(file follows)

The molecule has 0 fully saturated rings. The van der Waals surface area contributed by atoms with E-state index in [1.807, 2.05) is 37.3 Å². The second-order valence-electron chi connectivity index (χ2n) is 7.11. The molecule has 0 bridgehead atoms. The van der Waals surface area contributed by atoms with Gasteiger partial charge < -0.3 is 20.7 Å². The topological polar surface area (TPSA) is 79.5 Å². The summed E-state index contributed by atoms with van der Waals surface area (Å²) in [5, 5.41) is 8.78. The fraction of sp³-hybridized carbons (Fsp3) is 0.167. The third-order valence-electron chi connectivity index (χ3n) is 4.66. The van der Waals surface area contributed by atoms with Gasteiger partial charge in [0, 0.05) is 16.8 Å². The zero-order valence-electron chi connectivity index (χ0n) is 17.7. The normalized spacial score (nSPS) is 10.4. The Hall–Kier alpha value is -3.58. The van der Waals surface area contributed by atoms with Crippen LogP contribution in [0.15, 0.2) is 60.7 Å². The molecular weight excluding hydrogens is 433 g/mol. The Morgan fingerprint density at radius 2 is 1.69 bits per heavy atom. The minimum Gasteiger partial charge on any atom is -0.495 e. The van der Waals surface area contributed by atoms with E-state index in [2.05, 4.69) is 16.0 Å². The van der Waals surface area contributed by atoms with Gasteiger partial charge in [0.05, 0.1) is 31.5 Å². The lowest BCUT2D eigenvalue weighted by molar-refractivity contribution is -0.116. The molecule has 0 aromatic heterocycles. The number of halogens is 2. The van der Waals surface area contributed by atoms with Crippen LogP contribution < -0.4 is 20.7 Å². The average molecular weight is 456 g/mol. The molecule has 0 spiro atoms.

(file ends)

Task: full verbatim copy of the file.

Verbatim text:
The molecule has 0 fully saturated rings. The van der Waals surface area contributed by atoms with E-state index in [1.807, 2.05) is 37.3 Å². The second-order valence-electron chi connectivity index (χ2n) is 7.11. The molecule has 0 bridgehead atoms. The van der Waals surface area contributed by atoms with Gasteiger partial charge < -0.3 is 20.7 Å². The topological polar surface area (TPSA) is 79.5 Å². The summed E-state index contributed by atoms with van der Waals surface area (Å²) in [5, 5.41) is 8.78. The fraction of sp³-hybridized carbons (Fsp3) is 0.167. The third-order valence-electron chi connectivity index (χ3n) is 4.66. The van der Waals surface area contributed by atoms with Gasteiger partial charge in [0, 0.05) is 16.8 Å². The zero-order valence-electron chi connectivity index (χ0n) is 17.7. The normalized spacial score (nSPS) is 10.4. The Hall–Kier alpha value is -3.58. The van der Waals surface area contributed by atoms with Crippen LogP contribution in [0.15, 0.2) is 60.7 Å². The molecular weight excluding hydrogens is 433 g/mol. The Morgan fingerprint density at radius 2 is 1.69 bits per heavy atom. The minimum Gasteiger partial charge on any atom is -0.495 e. The van der Waals surface area contributed by atoms with E-state index in [2.05, 4.69) is 16.0 Å². The van der Waals surface area contributed by atoms with Gasteiger partial charge in [0.05, 0.1) is 31.5 Å². The lowest BCUT2D eigenvalue weighted by molar-refractivity contribution is -0.116. The molecule has 0 aromatic heterocycles. The number of halogens is 2. The van der Waals surface area contributed by atoms with Crippen LogP contribution < -0.4 is 20.7 Å². The average molecular weight is 456 g/mol. The molecule has 0 spiro atoms.